I know that they are cheesy and corny, but I really do like those “trick” photographs where the perspective makes reality look like something that really isn’t happening is, in fact, happening.
The tourists look like they’re holding up the leaning Tower of Pisa or, like in the opening of the movie Despicable Me, the guy is “carrying” an Egyptian pyramid on his back. There are YouTube Chanels dedicated to that same kind of trick photography, using perspective to make the eye see things that aren’t really there, that aren’t really possible.
The guy isn’t holding the pyramid or the tower, it just appears that way because of the perspective of the camera’s lens. But, what if we didn’t know we were being tricked? What if we really thought that a man was carrying a pyramid on his back?
I guess I would make some assumptions about the reality of that pyramid. It must not be as big or as heavy as I was led to believe. Maybe all the pyramids could be moved around this way? What else did I learn about ancient Egyptian history that could be wrong?
Then there were those “Magic Eye” pictures. (Weren’t they popular in the 90’s?) If you stand in front of one at just the right distance and let your eyes kinda cross or unfocus, you could see a 3D image hidden in the colorful pattern of wavy lines. From dolphins to celebrities, the subject matter that filled these posters sold at the mall kiosks were endless. However, some people never could find the right perspective to ever see anything.
Perspective is everything.
I have been thinking a lot about this fact this weekend.
The Israelites and King Saul saw the giant, Goliath of Gath, and their perspective was all kinds of wrong. The boy shepherd, David, arrives on the scene, but from his vantage point, he was never the underdog. The story of David and Goliath isn’t a story on how God helps the weak to beat the strong. Rather it is all about how God uses what we would deem as weak to shame the strong, to prove His power and to show His glory. God doesn’t jump on “David’s side.” David’s perspective on the problem is from God’s vantage point instead.
The Israelites and King Saul had lost sight of who they were. As God’s chosen people, they were guaranteed victory. They were cowering in fear, demoralized and defeated before the battle even started. All they could see was the intimidating warrior in front of them, forgetting that they were valued and loved by God. They couldn’t remember their past, how God has always taken care of them and provided for them. The only future they could see was one of defeat and slavery. David knew who he was. He was God’s anointed, future king of Israel. He trusted God’s promises and knew that because of God’s word to him, he could not fail.
The Israelites and King Saul couldn’t see the big picture. God was doing something in their midst, to fulfill His plan and establish His purposes. Even in their cowardice, He was paving the way for that shepherd boy to be eventually accepted as king of Israel. He was laying the groundwork for Jesus’ eventual incarnation – He would come from the line of King David. At the time Saul and the people were too consumed with their immediate predicament, that they couldn’t see God was actually doing something bigger and higher than they could understand.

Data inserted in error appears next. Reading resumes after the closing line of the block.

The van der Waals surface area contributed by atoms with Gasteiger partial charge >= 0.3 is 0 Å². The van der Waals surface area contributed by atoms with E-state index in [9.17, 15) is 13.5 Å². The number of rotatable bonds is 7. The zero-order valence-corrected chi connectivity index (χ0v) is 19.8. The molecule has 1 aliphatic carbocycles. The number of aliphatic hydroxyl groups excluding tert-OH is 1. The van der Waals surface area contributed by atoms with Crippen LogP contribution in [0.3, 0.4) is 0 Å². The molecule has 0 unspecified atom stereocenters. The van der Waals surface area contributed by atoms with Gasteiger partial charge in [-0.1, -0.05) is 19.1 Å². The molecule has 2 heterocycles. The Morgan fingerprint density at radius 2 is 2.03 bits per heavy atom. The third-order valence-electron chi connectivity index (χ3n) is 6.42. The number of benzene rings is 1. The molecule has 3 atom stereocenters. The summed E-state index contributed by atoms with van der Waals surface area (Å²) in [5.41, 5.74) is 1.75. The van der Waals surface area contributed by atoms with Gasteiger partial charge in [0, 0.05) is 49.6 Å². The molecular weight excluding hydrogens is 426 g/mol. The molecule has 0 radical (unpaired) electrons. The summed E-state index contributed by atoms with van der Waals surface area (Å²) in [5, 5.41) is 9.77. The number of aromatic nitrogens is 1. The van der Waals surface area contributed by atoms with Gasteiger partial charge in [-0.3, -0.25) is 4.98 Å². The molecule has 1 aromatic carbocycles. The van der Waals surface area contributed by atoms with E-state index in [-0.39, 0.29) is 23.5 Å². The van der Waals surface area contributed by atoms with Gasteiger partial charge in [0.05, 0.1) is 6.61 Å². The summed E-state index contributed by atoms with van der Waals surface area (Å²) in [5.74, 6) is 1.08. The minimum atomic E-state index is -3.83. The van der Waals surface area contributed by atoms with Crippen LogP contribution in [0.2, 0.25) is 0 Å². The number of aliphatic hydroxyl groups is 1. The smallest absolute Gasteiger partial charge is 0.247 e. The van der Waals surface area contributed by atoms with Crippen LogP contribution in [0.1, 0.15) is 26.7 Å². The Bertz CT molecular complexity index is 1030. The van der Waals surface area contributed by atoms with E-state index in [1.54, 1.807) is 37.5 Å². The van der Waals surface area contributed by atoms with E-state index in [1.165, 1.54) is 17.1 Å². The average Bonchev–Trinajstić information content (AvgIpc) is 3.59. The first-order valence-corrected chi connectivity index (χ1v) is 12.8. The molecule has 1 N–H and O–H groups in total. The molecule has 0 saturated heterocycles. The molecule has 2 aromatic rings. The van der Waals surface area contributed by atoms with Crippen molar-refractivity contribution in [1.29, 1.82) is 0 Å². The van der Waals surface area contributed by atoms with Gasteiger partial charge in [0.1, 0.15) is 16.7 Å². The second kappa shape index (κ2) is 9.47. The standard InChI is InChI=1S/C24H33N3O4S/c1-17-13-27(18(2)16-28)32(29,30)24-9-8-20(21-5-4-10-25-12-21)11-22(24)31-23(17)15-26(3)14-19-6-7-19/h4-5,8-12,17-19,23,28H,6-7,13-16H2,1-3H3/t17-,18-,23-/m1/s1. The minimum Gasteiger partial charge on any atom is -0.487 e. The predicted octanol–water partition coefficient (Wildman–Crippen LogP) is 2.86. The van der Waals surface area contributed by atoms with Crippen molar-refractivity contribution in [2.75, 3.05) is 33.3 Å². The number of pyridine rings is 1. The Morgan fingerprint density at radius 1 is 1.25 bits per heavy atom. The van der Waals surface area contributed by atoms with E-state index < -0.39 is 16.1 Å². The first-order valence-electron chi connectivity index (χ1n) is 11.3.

The Israelites, King Saul and I have more in common than I want to admit. It doesn’t take much for my perspective to be skewed.
First, my problems may not be a 9 foot giant that wants to feed my flesh to the birds of the air, but they can be just as life-threatening and every bit as intimidating. Thankfully, they aren’t right now, but I know others who are going through those kinds of trials.
My “Goliaths” really aren’t anything to slow me down, except when my perspective is “off” and I allow them to appear bigger than they really are.
Regardless, any Goliath that comes my way IS puny in comparison to God. Just as David rightly viewed God’s power and capability over the Philistine warrior’s appearance, proper perspective puts any circumstance into its proper place.
Second, I too easily forget who and Whose I am. I am redeemed. I am forgiven. I am fully known – AND even being fully known – the good, the bad and the ugly – I am fully loved. I am adopted by the King of all kings – making me royalty.
When I forget my identity in Christ, I see myself as less than and not good enough. I treat myself poorly and allow others to do the same. I don’t fulfill the roles that God intends me to fill. My obedience to Him becomes drudgery. I “have to” instead of I “get to.”
When my perspective is self-centered instead of God-centered, sin creeps in. Jealousy, envy, and pride keep my eyes focused on anything except who God says that I am.
Third, despite my life circumstances and how I view myself, God IS doing something bigger than me and my understanding too. His word tells me that He is working and weaving ALL things together for His glory and my good.
Even if my perspective is off, He is still accomplishing His goals. His plans cannot be thwarted or denied. He has the victory over all in this sinful world and nothing is impossible for Him.
I cannot know because it is beyond my comprehension. I cannot see it with a microscope or a telescope because it is more than my mind can take in. His word tells me that what He is doing is more than I can ask for or imagine . . .
Someday, my faith will be sight. I won’t have to ask for His perspective because I will see me and this world the same way He does. I will no longer be tricked by a limited perspective and the altered view that comes with it.
In the meantime, I am praying for God’s perspective on my circumstances. I am praying to see myself the way He does. I am praying that I would be intentionally aware that He is doing something in and around me that is bigger than me.
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